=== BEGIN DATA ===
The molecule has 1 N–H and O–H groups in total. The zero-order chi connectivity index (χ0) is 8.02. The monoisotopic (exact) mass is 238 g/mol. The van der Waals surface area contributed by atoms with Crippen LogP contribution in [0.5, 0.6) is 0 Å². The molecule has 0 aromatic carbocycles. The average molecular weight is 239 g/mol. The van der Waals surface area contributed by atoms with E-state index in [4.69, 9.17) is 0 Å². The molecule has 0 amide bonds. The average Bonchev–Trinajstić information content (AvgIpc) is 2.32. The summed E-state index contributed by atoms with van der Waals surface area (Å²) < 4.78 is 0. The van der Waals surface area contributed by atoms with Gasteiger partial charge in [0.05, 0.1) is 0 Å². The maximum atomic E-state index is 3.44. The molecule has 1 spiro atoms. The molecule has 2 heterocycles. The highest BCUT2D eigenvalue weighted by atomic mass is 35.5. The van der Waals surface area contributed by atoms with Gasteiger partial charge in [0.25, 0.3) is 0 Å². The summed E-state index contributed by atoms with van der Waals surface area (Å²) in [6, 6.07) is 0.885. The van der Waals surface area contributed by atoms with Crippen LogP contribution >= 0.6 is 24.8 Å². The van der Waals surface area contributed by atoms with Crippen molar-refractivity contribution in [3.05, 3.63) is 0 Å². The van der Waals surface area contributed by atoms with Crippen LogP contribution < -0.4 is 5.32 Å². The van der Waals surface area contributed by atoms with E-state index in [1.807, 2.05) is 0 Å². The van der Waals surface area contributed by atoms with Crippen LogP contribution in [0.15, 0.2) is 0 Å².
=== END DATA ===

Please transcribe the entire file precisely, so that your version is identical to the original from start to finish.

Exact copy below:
The molecule has 1 N–H and O–H groups in total. The zero-order chi connectivity index (χ0) is 8.02. The monoisotopic (exact) mass is 238 g/mol. The van der Waals surface area contributed by atoms with Crippen LogP contribution in [0.5, 0.6) is 0 Å². The molecule has 0 aromatic carbocycles. The average molecular weight is 239 g/mol. The van der Waals surface area contributed by atoms with E-state index in [4.69, 9.17) is 0 Å². The molecule has 0 amide bonds. The average Bonchev–Trinajstić information content (AvgIpc) is 2.32. The summed E-state index contributed by atoms with van der Waals surface area (Å²) < 4.78 is 0. The van der Waals surface area contributed by atoms with Gasteiger partial charge in [0.05, 0.1) is 0 Å². The maximum atomic E-state index is 3.44. The molecule has 1 spiro atoms. The molecule has 2 heterocycles. The highest BCUT2D eigenvalue weighted by atomic mass is 35.5. The van der Waals surface area contributed by atoms with Gasteiger partial charge in [0.25, 0.3) is 0 Å². The summed E-state index contributed by atoms with van der Waals surface area (Å²) in [6, 6.07) is 0.885. The van der Waals surface area contributed by atoms with Crippen LogP contribution >= 0.6 is 24.8 Å². The van der Waals surface area contributed by atoms with Crippen molar-refractivity contribution in [3.05, 3.63) is 0 Å². The van der Waals surface area contributed by atoms with Crippen LogP contribution < -0.4 is 5.32 Å². The van der Waals surface area contributed by atoms with E-state index in [1.807, 2.05) is 0 Å². The van der Waals surface area contributed by atoms with Crippen LogP contribution in [0.15, 0.2) is 0 Å².